Amy Turpin, a Harwood resident, is unusual in some ways. At 50 years old, this grandmother of four is exceptionally fit, working as a strength and conditioning coach, and competing in marathons and triathlons. “I’m physical all day long, and then running or cycling is what I choose to do for fun,” she says.
But there is one way in which Amy is not unusual. Just like almost a quarter of American women, she experienced a pelvic floor disorder.
Pelvic floor disorders occur when the muscles or connective tissues that support a woman’s pelvic organs weaken or are injured. This is commonly a result of pregnancy and childbirth. But obesity, smoking and genetic predisposition are also risk factors.
The most common problems are incontinence and pelvic organ prolapse. In prolapse, organs such as the uterus, bladder or bowel collapse into the vagina.
For many women with prolapse, there are no symptoms, other than some pressure or a vague feeling that something is different, until an organ begins to protrude out of the vagina.
Physical and Mental Changes
“For me, the changes were fairly subtle over a period of time,” says Amy. She began to feel pelvic pressure while jumping rope. On long runs she would feel the same pressure, plus numbness in her legs.
Then, one day, the change became dramatic. “I was out for a run, and I just felt like, literally, the bottom fell out.”
At this point, Amy had to change her training routine and avoid some activities she enjoyed. “It affected every aspect of my life physically,” she says. “Then there’s the mental pain when you can’t do the things that you’re used to doing.”
Studies suggest that a woman has an 11 to 19 percent chance of needing surgery for pelvic organ prolapse in her lifetime. While lifestyle changes or pelvic floor exercises (called Kegels) can help some women with early prolapse, often the degree of muscle damage or tissue relaxation requires other treatments.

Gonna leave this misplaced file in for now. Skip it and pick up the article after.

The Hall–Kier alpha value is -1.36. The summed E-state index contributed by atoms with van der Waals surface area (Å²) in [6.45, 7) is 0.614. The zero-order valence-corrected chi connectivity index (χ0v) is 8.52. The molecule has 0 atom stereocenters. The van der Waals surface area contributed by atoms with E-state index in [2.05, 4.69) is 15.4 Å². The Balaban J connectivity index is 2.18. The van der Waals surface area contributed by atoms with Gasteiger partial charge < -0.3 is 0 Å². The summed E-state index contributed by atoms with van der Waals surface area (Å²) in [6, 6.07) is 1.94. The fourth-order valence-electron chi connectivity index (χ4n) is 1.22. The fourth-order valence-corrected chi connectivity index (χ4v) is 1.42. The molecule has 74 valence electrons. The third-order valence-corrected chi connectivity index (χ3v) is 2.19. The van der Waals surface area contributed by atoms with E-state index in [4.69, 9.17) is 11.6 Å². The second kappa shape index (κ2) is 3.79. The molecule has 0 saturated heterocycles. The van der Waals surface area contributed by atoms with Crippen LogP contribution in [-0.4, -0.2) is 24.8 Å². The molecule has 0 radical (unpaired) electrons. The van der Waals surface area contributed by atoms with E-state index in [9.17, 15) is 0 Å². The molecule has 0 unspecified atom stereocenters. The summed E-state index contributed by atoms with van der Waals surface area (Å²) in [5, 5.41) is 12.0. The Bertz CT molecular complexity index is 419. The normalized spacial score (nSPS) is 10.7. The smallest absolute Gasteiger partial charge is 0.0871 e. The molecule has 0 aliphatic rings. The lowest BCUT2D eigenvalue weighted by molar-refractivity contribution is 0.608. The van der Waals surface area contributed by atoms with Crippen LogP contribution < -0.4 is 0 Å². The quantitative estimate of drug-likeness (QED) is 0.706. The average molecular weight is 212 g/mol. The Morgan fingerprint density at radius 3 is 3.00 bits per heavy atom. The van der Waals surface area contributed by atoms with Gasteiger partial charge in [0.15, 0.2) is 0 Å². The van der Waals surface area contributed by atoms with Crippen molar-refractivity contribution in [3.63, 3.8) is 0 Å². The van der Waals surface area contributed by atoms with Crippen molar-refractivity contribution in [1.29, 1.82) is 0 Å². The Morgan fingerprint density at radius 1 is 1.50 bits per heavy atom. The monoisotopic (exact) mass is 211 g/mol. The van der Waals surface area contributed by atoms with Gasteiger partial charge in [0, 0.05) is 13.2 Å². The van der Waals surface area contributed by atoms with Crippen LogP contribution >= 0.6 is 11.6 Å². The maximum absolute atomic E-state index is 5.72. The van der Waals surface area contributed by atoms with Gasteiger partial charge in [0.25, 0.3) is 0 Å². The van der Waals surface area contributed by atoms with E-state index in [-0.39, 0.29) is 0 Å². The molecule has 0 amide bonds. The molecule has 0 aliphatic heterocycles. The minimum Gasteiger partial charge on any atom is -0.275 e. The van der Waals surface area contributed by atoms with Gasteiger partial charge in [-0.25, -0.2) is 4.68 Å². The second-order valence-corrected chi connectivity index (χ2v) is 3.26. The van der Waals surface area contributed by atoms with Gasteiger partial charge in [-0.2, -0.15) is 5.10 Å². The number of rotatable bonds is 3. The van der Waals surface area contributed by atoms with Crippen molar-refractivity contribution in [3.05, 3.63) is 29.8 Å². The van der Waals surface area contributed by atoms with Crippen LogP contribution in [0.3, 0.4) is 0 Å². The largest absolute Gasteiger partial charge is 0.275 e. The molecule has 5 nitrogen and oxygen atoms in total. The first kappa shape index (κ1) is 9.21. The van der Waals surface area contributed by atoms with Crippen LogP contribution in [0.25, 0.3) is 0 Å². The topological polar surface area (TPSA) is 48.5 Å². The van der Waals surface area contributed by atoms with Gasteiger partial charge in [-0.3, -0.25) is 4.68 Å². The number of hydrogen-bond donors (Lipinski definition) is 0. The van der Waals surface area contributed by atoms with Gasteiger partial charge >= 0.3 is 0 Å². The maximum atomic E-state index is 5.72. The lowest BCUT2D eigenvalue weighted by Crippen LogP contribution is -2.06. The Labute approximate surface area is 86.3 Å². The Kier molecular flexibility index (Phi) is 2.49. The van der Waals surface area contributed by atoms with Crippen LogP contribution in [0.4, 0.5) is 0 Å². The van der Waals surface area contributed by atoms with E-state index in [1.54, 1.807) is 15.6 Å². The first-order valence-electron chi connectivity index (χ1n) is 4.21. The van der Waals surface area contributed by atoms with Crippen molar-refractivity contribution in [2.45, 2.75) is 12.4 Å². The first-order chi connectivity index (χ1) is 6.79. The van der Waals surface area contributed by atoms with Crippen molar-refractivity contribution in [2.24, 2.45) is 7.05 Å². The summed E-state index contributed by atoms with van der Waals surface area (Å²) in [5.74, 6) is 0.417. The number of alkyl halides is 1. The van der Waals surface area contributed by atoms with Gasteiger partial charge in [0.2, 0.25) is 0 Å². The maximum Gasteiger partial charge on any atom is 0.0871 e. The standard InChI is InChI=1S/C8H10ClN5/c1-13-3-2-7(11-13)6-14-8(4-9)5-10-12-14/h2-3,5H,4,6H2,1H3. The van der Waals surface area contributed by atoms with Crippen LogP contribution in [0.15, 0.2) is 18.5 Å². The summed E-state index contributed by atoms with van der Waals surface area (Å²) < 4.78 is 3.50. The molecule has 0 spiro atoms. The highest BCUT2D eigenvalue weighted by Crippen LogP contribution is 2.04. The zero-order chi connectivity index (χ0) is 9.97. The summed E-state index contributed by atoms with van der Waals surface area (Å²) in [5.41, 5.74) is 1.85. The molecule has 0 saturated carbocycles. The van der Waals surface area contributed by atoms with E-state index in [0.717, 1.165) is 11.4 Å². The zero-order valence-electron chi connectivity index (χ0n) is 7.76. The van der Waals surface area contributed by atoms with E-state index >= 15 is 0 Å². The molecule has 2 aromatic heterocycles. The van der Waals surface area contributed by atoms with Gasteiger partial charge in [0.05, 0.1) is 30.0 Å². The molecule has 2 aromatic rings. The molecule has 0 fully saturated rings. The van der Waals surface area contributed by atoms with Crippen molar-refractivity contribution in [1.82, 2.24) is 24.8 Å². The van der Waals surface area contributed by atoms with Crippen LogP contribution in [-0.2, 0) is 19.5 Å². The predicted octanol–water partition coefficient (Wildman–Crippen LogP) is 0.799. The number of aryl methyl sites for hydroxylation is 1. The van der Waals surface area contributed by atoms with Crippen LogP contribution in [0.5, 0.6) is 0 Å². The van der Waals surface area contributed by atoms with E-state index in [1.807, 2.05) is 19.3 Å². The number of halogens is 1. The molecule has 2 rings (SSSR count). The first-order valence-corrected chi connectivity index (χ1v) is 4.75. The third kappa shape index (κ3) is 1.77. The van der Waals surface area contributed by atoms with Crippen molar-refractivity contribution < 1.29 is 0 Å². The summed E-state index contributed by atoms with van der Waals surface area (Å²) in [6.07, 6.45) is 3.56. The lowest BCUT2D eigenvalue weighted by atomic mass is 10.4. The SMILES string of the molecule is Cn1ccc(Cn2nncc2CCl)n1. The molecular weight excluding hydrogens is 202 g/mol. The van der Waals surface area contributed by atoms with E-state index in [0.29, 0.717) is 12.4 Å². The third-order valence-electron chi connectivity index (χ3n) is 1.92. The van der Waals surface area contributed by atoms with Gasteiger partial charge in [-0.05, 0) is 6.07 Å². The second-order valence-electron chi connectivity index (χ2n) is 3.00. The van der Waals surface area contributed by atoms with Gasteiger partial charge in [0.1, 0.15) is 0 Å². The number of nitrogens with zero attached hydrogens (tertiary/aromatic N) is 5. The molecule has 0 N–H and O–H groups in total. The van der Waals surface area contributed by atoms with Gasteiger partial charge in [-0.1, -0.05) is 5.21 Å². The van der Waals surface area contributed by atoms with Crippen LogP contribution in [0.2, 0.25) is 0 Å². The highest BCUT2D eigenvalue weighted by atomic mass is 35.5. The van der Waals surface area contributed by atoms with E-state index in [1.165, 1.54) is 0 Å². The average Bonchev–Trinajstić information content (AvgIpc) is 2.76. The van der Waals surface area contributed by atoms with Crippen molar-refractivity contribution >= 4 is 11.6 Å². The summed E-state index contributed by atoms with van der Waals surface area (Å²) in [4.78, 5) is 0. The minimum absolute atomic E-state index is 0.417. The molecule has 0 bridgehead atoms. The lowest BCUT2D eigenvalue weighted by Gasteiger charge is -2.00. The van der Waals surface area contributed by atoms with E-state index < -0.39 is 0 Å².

One option includes trying a pessary—an insertable device that supports the pelvic organs. But Amy’s active lifestyle demanded a more permanent solution.
“For me, surgery was a very clear answer, because I just couldn’t perform at the level that I was used to performing,” she says.
She ended up undergoing a minimally-invasive robotic procedure.
This involved having small incisions put in her abdomen no wider than her pinky. The operation involved controlled robotic arms that worked through the incisions to move Amy’s pelvic organs back into place and secure them. Amy also had a mesh sling inserted under the urethra, the tube through which urine comes out, to prevent urine leakage.
Back to Full Speed
“With the great technology that we have, you don’t end up with huge scars, but that doesn’t mean the surgery should be minimized,” says Amy. After her surgery in May 2015, she was careful to follow instructions to avoid stairs and not drive or bend over for at least two weeks, then begin returning to regular activities slowly. Recovery time is typically about six weeks.
“I think being compliant and not moving around as much as I’m used to was the most challenging part,” she says.
“I feel amazing. I got my life back,” says Amy. “In fact, I recently did a triathlon.”
Through her work, Amy meets a lot of women.
“I know I’m not unusual,” she says. So she made a conscious decision to be open about the personal nature of her surgery, and she often hears, “Oh my goodness, I have the same thing.”
Her advice to the millions of women experiencing a pelvic floor disorder is, “We can’t be quite so proud. If you have symptoms, you need to find out what your options are, because you don’t have to live that way.”